Microsoft Defender for Identity can now detect Zerologon attacks

Microsoft Defender for Identity can now detect Zerologon attacks

Microsoft Defender for Identity can now detect Zerologon attacks

Microsoft has said its Microsoft Defender for Identity solution is now able to detect Zerologon, an exploit against a vulnerability in the Netlogon Remote Protocol that allows hackers to hijack a Domain Admin account and compromise the domain controller.

The vulnerability in Microsoft’s Windows Netlogon server process was first detected in August this year, following which Microsoft issued a security patch to prevent hackers from exploiting the vulnerability with Zerologon attacks to target a large number of organisations worldwide.

Microsoft Windows Netlogon is a Windows Server process that authenticates domain controllers and other users within a domain. It is part of a domain’s security hierarchy along with the Workstation service and the Server Message Block protocol, enabling secure communications across all nodes of a network.

In October, the U.S. Cybersecurity and Infrastructure Security Agency (CISA) alerted organisations about a critical vulnerability — CVE-2020-1472— plaguing the Netlogon Remote Protocol. CISA said the vulnerability was being actively exploited in the wild after the exploit code was released publicly in early September.

According to GCHQ’s National Cyber Security Centre, the exploit, dubbed Zerologon, “allows an attacker with network access to a Domain Controller to impersonate any domain user and change their account password. This includes the ability to change the Domain Admin account password, leading to compromise of the Domain Controller.”

It added that cyber criminals have updated publicly available hacking tools such as Mimikatz and Metasploit to exploit the privilege vulnerability and all Windows Server versions not patched with the 11/08/2020 update are exposed to Zerologon attacks.

In order to mitigate the threat, organisations need to ensure that all Domain Controllers are patched via Microsoft’s August 2020 security update. Once this is done, they will need to enable Domain Controllers (DC) enforcement mode via a registry key or by applying the 9 February 2021 security update when it is available.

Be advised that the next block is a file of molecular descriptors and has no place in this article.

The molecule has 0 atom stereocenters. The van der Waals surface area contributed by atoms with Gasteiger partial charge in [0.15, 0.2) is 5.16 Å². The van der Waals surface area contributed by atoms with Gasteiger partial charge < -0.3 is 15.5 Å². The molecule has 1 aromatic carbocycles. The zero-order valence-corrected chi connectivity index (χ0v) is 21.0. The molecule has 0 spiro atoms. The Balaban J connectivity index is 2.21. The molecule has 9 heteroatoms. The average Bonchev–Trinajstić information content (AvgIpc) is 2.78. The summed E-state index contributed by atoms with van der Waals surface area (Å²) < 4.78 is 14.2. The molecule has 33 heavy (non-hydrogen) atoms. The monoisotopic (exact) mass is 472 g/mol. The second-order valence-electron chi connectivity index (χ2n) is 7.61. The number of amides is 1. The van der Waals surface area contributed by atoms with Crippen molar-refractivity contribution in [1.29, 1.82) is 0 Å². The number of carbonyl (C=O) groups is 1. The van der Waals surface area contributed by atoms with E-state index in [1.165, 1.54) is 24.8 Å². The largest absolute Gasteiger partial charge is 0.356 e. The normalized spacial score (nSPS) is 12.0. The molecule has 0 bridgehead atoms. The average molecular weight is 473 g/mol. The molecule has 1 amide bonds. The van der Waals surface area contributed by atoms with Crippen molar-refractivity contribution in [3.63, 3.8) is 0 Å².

Earlier today, Microsoft announced that it has updated the Microsoft Defender for Identity along with other Microsoft 365 Defender solutions to accurately detect Zerologon exploits. This capability will enable organisations to detect cyber attacks targeting domain controllers quickly.

According to Microsoft, following the publication of several proof-of-concept tools and demo exploits that can leverage the Netlogon vulnerability, there was a major increase in cyber activity to exploit the vulnerability after 13th September. Consequently, the company updated the Microsoft Defender for Identity to not only detect the exploit early on but also help organisations to monitor the Netlogon channel traffic.

Microsoft Defender for Identity not only helps identify the device that attempts the impersonation, but also the domain controller, the targeted asset, and whether the impersonation attempt is successful. Organisations using Microsoft 365 Defender and Microsoft Defender for Endpoint can, in addition, see device process and file activity associated with the exploitation.

“Combining signals from Microsoft Defender for Endpoint with the ZeroLogon alerts from Microsoft Defender for Identity can help assess the nature of the alert quickly. Microsoft 365 Defender automatically leverages signals from both products. It has logic that constantly attempts to combine alerts and events using a variety of correlation logic based on knowledge of cause-effect attack flows, the MITRE ATT&CK framework, and machine learning models,” Microsoft said.

Copyright Lyonsdown Limited 2021

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